Over the years, in an attempt to be more eco-friendly, I must have acquired at least 25 reusable fabric grocery bags. Yet how is it that I often find myself without one, where and when I need one?
When I first jumped on the reusable grocery bag bandwagon, I bought three, thinking that this would be enough for all of my grocery needs. “Never would I buy more than that in one grocery run, for just one person”, I thought to myself.
While that may have been true in theory, it didn’t account for the possibility of having something like a meat product or a dairy product drip.
In that instance, it didn’t feel terribly eco-friendly to wash just one bag in a wash load nor did I want to combine it with a load of good clothes. And hand washing anything that involves bleach scares the crap out of me for fear of creating a bleach stain on whatever I happen to be wearing at the time.
So I decided to wait until the next convenient opportunity for the grocery bag to hitch a laundry ride with the eco-friendly washable dust rags. But that was still a couple of weeks away. I placed the bag under quarantine (in a plastic bag, I’m sorry!) and that was when my three grocery bags became two.
It didn’t take long for two to become one, as history repeated itself, which then raised the urgency level on the grocery bag wash, for fear of not being able to continue doing my good deed for the environment.
That was when I realized it was perhaps a wise investment to get a few more bags, to have a set ready for use at the grocery store, with a few set aside for washing, when I have accumulated enough to make it worthwhile.
Again, the theory behind this idea was indeed sound but in practice, not so much.
While the collection of clean bags took up residence in the car, ready for use for any grocery emergency, when groceries were brought into the house, for some reason, the bags didn’t make it back to the car as swiftly as they should.
Call it forgetfulness, call it “being busy”, but after use, they tended to accumulate in the house, in the broom closet (if they weren’t in queue, waiting to be washed).
After a couple of weeks of being stranded without any in the car and having to pay for plastic bags, I reasoned with myself that I may as well be paying for a few more fabric bags to have enough in the car, in the house, and waiting for a wash. That being the case, the inventory of reusable bags grew a little more.
That was when Ivy the Wonder Cat discovered them. She became fascinated by the texture of a certain brand of fabric bags, sometimes using them as a horizontal scratching post, or as a comfy cat bed, thus taking a couple out of circulation.
I recall one day being at the grocery check-out, flicking open a closed grocery bag, and releasing a cloud of cat hair from a bag that Ivy must have used as a soft play structure. She is a bit of an oddball as she doesn’t seem to care for boxes the same way that many cats do. Either way, from that point on, I stopped leaving the bags on the floor after a grocery run, no matter how much she meowed to play with them.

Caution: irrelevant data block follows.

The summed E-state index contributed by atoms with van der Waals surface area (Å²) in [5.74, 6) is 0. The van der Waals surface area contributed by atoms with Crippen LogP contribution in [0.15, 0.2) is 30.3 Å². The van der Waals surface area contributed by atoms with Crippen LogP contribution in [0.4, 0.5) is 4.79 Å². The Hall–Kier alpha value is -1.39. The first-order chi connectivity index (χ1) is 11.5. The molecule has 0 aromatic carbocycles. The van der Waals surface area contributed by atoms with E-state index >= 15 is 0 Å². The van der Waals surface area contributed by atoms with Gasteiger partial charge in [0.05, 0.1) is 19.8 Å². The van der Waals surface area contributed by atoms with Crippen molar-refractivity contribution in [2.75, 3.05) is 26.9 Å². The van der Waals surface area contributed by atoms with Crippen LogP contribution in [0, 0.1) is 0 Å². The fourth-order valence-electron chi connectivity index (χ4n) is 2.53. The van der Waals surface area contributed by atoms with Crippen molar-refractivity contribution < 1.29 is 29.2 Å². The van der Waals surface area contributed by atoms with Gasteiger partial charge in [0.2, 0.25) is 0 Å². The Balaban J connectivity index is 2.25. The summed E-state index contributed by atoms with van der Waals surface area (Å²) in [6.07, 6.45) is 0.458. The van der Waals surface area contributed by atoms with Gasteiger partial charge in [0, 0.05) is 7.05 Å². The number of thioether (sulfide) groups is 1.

But with a couple of bags in queue for washing due to excessive cat hair, and temporarily deducted from the inventory, that was when I started imagining that the National Geographic team could potentially produce a special about the migratory patterns of my fabric grocery bags.
Then, one beautiful spring day, Murphy’s Law set in when I wanted take in the best weather Mother Nature had to offer and to pick up a few things on foot. How much more eco-friendly could you get?
Of course that had to be the day that I had my act together and all of the grocery bags were neatly folded and stowed in the car, with none in the house and none in queue for washing.
It certainly wasn’t a problem to stop by the car trunk on my way out, except that in my haste, when I grabbed one, I created a cascade of other bags escaping, like a majestic fountain of grocery bags.
When the combination of swearing and laughing finally stopped, I wondered to myself, “What were the odds that the day that they all converged in the car, was the day I didn’t need them to all be there?”
Just the same, I can see that I have made progress in the process of herding the grocery bags!
With so much talk in the news about banning plastic bags and reducing our dependence on single use plastics, it is only a matter of time before the option to buy a plastic bag (because I don’t have one with me) will likely be off the table.
Keeping a stock of clean reusable grocery bags, ready for use when and where I need them, is just a matter of organisation and making it part of the routine.
I know that forming a new habit like this takes time and patience, but when good intentions and motivation are strong, the transition should be pretty easy.
Did you enjoy this post? If you haven’t already, please check out the rest of my blog at andrebegin.blog. From there, you can click on the “Follow” button to receive future posts directly in your inbox. Also, don’t be shy, feel free to tell a friend or to share the link.
Sincere thanks for reading!
Have a great day,